Scenario structure: Within the scenario, the students are given background to the event using text and photos. They then have to start making a series of choices which will determine the path that they take through the scenario. At each stage they can see the consequence of that choice, which is based on what we know about the real-life events. Once they reach the end of the scenario, they are told which of the three young women took that path and what the ultimate outcome was.
The interactive scenario format helps tell stories that resonate
The resulting scenario is one which makes a huge emotional impact. It very successfully builds a sense of empathy and common purpose between the learner and the three young women, giving an urgency and relevance to their stories despite the passage of time.
“Storytelling is something that we’re really trying to emphasise across the museum, since our mission is to share the collective human experience of community building along the Platte River Valley. Our motto is “Your story is our history” and we use storytelling as a vehicle to connect with that empathy in people. To show that these were actual people just like you. They maybe spoke a little different, they dressed a little different, their living situations were different. But they were still people with the full range of emotions that we have today. Within the specific, you find the universal. So whilst we are honing in on three very specific stories that happen in 1888 in this specific portion of the United States, it’s something that can resonate with everyone – that struggle and that pain. People have similar or different struggles today that still connect in some way.”Carly Harroun
Responsible content creation when using historical source material
They based the content on a lot of primary resources, particularly archived newspapers – but there were still blanks to be filled in for the scenario to work as a set of stories. For the directors, it was crucial that those blanks were filled in in a responsible way. With the help of the museum’s 19th century subject matter experts they tried to ensure that this was done in a historically plausible way.
Co-workers, peers and local subject matter experts proofread the scenario along the way, ensuring that it was polished and the kind of quality of product that was museum standard. Emily used her extensive experience within education to ensure that the text was grade level appropriate and that the topics were covered in a sensitive way. The museum also added a disclaimer, since the content covers some difficult topics.
The scenario supports cross-curricular learning
For schools, the most popular elements of the original virtual classes had been the text-based ones. If a virtual program contained enough text, schools were able to use it for their English language arts and reading provision while concurrently teaching students about history.
The text based elements were also popular with adult learners. The Literacy Council of Grand Island is local to the museum and works with adults who are learning how to read and speak English. For that reason, some of the museum’s original virtual programs were made more textual so that they could be used for adult evening classes. The teachers used the Microsoft Immersive Reader embedded in ThingLink to instantly translate into the various languages required in any particular class.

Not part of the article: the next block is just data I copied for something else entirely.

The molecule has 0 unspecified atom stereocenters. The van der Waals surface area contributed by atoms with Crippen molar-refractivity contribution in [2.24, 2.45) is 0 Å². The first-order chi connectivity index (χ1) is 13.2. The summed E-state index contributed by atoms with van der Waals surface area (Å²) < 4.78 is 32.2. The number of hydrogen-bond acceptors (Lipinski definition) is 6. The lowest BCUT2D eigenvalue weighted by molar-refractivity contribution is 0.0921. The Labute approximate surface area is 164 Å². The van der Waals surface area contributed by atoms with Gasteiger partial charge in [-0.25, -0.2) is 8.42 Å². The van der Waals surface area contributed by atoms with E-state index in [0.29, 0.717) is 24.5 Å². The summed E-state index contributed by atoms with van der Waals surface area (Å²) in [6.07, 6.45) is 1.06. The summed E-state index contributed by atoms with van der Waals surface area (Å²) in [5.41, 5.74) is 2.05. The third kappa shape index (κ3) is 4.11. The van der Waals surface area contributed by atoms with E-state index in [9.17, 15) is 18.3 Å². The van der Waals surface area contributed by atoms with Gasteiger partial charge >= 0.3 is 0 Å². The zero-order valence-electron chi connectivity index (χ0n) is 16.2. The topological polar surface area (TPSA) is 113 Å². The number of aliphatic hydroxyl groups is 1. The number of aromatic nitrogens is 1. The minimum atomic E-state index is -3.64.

For these reasons, text content was also a key consideration for the blizzard scenario, meaning that it too fulfils a dual purpose as both a history and language arts learning resource.
Pricing model and use
The scenario is now available to buy at $25 per classroom for 2 weeks of virtual access. Within the museum it’s already been used for training purposes as a medium for storytelling. It will also be used to train the living history apprentices, who are all local teenage volunteers.
The directors have additional ideas that they plan to develop for older students in a similar way. Carly had seen how ThingLink has been used at the Highland Folk Museum in Scotland, another living history museum and a comparable organization. She is particularly inspired by their use of 360 imagery of the interiors of the historical buildings and plans to create something similar at Stuhr.
Tips to design scenarios like this:
- Map it out beforehand, including the decision points and outcomes of each choice. For both directors, the hardest part of the process was working out exactly how the three storylines could be represented in parallel. Carly explains the dilemma. “Three different teachers made different decisions within a fairly similar environment. But where should it branch off? How much information is given beforehand? There had to be enough context for people who have never taken the class up here and maybe don’t even know where Nebraska is, or what schools were like in 1888.”
- Make sure you have all the resources to hand from the start.
- Use Canva to create the graphic elements and give them a sense of continuity.
- Write the scenario in the second person to make it more personal to the learner so that they can imagine how it would have felt to be in that situation.
With grateful thanks to Carly Harroun, Creative Director and
Emily Byerly, Director of Education at Stuhr Museum for allowing us to share this wonderful example!
Read the other exciting ways museums are using ThingLink
ThingLink is used to create virtual exhibitions and visits by some of the world’s leading museums. Our museum blog below brings together some of the best!
What else can Scenario Based Learning be used for?
Creating this type of scenario based learning (SBL) based on real-life situations is an extremely effective way for museum and history educators to make their experiences more immersive. However it’s also an approach to instructional design that is increasingly being used in many other areas of online training and elearning courses. Recreating a challenging situation from a real-world context that incorporates decision-making is a type of active learning that helps strengthen problem-solving and critical thinking skills. It encourages high levels of learner engagement – which in turn leads to better knowledge retention. For this reason it’s now used as an effective learning strategy within many corporate training programs, particularly compliance training and onboarding.
For more examples of scenarios and advice on creating your own, you may find the following blogs helpful:
- Five great examples of scenario based learning
- How to create scenario based learning experiences
- Scenario based learning in virtual environments